Some Factual Perspective for Bond Fund Investors

BondsTim Buckley succeeded Gus Sauter as Vanguard’s chief investment officer over a year ago. Among various topics touched on during an introductory interview, the comments of Mr. Buckley on the challenges facing bond investors back then are worth repeating now:

“Bonds … are an area of concern for us [Vanguard]. … At the same time, we’ll tell you not to abandon bonds. They serve a great diversifying purpose in a portfolio. When the equity markets zig, it’s the bond markets that can zag. The other bit about bonds is that as rates go up, yes you may have principal loss [of value], but you’ll be reinvesting at a higher rate. If you stick with the portfolio, you can be better off over the long term.”

In recent months, we have been subjected ad nauseam to scary headlines about bond “massacres,” “crashes,” and “panics.” In this environment, investors need to remember that the dreaded “L” word, as in loss, only kicks in if bond investors sell, thereby suffering a “realized” loss. Otherwise, the loss in value is an “unrealized” loss, or “paper loss,” as reflected in an account statement.

In a New York Times article, “Tremors From the Fed’s Grand Experiment,” financial columnist Jeff Summer provided this insight:

“None of this [market’s volatility] looks very reassuring right now, yet in the long run, rising bond yields and an end to the Fed’s unconventional policies [quantitative easing of the money supply] could be very good news. After all, yields have been so low mainly because the economy has been weak. A continued climb in rates … would presumably reflect market participants’ belief that the economy was strong enough to withstand higher rates.”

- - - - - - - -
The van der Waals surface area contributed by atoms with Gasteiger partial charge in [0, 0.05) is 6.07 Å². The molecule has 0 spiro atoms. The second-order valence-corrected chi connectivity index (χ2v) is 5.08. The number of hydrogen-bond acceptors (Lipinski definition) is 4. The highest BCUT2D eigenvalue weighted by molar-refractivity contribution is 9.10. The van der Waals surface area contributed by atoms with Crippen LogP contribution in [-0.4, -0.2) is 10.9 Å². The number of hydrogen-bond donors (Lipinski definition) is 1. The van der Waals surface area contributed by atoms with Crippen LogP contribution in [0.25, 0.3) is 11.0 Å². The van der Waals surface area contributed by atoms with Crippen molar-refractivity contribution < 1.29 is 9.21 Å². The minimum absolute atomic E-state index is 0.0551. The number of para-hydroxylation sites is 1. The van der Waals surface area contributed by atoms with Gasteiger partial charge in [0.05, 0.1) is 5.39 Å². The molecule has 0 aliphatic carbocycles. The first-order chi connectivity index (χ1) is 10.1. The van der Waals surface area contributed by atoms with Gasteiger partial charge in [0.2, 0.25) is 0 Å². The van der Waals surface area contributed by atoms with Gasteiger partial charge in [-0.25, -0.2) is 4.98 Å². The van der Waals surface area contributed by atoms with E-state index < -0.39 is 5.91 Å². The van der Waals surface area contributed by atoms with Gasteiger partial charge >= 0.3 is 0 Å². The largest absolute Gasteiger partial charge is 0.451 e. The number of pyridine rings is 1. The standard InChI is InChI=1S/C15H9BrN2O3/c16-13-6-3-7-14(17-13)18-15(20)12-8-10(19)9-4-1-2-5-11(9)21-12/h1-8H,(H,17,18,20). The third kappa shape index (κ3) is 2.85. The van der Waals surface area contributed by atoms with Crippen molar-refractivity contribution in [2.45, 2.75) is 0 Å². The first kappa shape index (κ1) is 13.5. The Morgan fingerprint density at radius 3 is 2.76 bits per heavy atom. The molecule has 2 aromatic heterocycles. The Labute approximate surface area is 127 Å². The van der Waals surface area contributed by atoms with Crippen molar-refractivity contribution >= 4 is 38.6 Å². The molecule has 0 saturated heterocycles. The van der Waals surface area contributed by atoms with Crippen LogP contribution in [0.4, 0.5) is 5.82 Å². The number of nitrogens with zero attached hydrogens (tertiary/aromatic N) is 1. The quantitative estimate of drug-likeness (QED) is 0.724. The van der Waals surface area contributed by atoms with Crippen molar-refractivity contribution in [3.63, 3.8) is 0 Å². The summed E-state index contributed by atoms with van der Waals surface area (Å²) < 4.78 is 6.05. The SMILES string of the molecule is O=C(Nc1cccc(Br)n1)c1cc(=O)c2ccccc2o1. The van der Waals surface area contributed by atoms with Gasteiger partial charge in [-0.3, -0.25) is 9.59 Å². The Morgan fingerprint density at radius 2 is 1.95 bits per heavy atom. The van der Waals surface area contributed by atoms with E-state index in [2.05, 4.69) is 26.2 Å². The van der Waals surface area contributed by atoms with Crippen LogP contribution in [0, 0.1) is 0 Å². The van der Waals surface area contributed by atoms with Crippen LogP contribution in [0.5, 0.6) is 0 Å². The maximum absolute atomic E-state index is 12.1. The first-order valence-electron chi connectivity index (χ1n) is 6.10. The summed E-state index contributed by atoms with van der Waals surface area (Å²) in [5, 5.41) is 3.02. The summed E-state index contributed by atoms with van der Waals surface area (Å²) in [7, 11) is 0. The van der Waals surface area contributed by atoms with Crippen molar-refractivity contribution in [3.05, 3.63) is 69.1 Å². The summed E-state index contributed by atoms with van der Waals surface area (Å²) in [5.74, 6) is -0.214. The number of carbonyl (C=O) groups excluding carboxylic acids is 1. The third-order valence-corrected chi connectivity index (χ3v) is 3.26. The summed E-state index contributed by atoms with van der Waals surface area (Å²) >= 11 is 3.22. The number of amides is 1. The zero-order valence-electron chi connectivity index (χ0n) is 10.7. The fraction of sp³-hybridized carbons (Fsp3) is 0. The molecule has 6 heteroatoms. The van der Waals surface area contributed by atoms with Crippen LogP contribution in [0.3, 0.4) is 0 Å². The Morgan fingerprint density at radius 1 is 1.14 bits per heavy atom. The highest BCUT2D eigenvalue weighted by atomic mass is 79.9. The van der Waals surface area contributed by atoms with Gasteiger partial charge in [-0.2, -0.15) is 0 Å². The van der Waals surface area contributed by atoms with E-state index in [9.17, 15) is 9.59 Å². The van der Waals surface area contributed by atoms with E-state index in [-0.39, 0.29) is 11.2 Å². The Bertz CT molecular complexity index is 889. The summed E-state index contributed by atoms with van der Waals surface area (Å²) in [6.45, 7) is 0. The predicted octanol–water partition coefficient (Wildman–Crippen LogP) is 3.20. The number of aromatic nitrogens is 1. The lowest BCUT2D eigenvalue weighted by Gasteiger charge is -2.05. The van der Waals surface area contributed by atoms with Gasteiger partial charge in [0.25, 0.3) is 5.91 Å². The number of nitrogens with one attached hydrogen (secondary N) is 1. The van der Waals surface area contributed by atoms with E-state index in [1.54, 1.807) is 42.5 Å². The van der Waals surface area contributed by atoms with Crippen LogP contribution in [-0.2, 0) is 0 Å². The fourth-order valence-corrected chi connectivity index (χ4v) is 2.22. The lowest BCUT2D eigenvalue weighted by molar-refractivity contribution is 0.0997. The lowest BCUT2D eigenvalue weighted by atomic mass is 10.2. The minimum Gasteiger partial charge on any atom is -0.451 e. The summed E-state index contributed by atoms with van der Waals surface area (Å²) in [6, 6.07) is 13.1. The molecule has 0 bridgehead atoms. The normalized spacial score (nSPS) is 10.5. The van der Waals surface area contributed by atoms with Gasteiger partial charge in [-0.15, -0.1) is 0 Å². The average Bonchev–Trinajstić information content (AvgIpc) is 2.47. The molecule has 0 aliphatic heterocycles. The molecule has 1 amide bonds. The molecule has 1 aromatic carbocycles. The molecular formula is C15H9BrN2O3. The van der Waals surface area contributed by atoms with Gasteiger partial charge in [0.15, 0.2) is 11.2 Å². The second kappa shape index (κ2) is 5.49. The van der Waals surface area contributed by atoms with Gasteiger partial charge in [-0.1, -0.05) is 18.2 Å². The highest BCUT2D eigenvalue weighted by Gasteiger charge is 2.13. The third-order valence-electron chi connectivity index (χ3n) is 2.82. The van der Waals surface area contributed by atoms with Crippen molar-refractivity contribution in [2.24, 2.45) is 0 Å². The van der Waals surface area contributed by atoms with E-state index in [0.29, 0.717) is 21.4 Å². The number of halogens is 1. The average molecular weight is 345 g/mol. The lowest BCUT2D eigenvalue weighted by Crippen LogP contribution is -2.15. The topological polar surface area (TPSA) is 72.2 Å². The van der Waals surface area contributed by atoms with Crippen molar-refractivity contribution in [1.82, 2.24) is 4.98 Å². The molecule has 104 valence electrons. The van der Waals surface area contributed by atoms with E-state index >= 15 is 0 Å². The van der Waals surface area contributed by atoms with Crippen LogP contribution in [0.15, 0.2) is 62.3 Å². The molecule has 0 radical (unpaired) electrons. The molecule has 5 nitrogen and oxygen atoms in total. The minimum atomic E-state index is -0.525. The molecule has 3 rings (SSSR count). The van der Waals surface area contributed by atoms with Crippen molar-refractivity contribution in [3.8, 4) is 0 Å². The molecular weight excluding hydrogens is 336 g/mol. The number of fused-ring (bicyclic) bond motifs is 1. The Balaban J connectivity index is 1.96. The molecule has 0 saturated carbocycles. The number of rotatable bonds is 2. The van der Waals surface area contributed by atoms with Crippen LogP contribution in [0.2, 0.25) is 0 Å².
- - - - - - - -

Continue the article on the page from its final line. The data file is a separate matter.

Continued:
If you are a long-term, buy-and-hold investor in bond mutual funds, it’s assumed that this position is the result of a rational asset-allocation decision. Your bond holdings, which are less risky than your stocks, provide balance, i.e., safety, to your overall portfolio.

Additionally, the fixed-income from these holdings is either reinvested to strengthen your bond position or paid out to be used, most likely, as retirement income. The key to surviving a bond bear market is to hold investment grade bonds with intermediate-term durations. The interest rate sensitivity of a bond, its “duration,” is expressed in years.

For example, Dodge & Cox Income [DODIX] is a Morningstar Gold Analyst Rated intermediate-term bond fund. Its portfolio has a medium investment-grade [BBB] credit-quality rating and a reasonable average duration of 3.7 years. How would this fund’s principal value fare in a rising interest rate environment?

As a rule of thumb, analysts gauge the potential loss of bond value by multiplying a bond’s duration by the percentage increase in the ten-year Treasury bond interest rate. Let’s say, for the sake of discussion, that the rate increase is 2%. Using our rule of thumb, DODIX’s potential loss in portfolio value would be 7.40% [3.7 years x 2%]. With an average SEC bond yield of 3.15% [est.], the net decline in value would be 4.25% [-7.40 +3.15%].

This loss of value is modest, and will be transitory, as the bond fund’s portfolio of lower yielding holdings mature, are called, and/or traded and replaced with bonds carrying higher yields. In this scenario, the patient bond investor stays with an investment-grade bond portfolio that progressively captures increasingly competitive rates of return.

Richard Loth is the founder and publisher of the Fund Investor’s Schoolhouse, a mutual fund investing educational platform for individual investors (

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